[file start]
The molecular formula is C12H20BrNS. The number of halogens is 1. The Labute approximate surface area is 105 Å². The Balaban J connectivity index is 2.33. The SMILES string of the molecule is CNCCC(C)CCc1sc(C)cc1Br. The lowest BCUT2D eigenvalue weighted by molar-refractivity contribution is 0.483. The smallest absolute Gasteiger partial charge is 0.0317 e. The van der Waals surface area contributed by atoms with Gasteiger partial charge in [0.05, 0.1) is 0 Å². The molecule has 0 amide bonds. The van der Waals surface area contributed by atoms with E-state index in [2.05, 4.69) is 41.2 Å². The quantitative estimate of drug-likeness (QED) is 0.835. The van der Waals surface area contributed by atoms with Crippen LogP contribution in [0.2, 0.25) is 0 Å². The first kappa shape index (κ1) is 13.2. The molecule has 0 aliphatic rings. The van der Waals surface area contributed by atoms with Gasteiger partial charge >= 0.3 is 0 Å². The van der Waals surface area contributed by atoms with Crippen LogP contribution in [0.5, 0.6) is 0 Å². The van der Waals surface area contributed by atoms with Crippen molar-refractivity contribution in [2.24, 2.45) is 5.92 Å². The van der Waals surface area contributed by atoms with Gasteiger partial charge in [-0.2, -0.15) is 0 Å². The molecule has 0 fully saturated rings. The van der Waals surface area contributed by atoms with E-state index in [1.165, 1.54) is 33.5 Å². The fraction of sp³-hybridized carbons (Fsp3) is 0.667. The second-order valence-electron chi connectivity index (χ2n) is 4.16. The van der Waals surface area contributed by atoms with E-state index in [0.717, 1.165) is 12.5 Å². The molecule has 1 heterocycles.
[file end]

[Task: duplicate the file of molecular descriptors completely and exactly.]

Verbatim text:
The molecular formula is C12H20BrNS. The number of halogens is 1. The Labute approximate surface area is 105 Å². The Balaban J connectivity index is 2.33. The SMILES string of the molecule is CNCCC(C)CCc1sc(C)cc1Br. The lowest BCUT2D eigenvalue weighted by molar-refractivity contribution is 0.483. The smallest absolute Gasteiger partial charge is 0.0317 e. The van der Waals surface area contributed by atoms with Gasteiger partial charge in [0.05, 0.1) is 0 Å². The molecule has 0 amide bonds. The van der Waals surface area contributed by atoms with E-state index in [2.05, 4.69) is 41.2 Å². The quantitative estimate of drug-likeness (QED) is 0.835. The van der Waals surface area contributed by atoms with Crippen LogP contribution in [0.2, 0.25) is 0 Å². The first kappa shape index (κ1) is 13.2. The molecule has 0 aliphatic rings. The van der Waals surface area contributed by atoms with Gasteiger partial charge >= 0.3 is 0 Å². The van der Waals surface area contributed by atoms with Crippen LogP contribution in [0.5, 0.6) is 0 Å². The van der Waals surface area contributed by atoms with Crippen molar-refractivity contribution in [2.24, 2.45) is 5.92 Å². The van der Waals surface area contributed by atoms with Gasteiger partial charge in [-0.2, -0.15) is 0 Å². The molecule has 0 fully saturated rings. The van der Waals surface area contributed by atoms with E-state index in [1.165, 1.54) is 33.5 Å². The fraction of sp³-hybridized carbons (Fsp3) is 0.667. The second-order valence-electron chi connectivity index (χ2n) is 4.16. The van der Waals surface area contributed by atoms with E-state index in [0.717, 1.165) is 12.5 Å². The molecule has 1 heterocycles.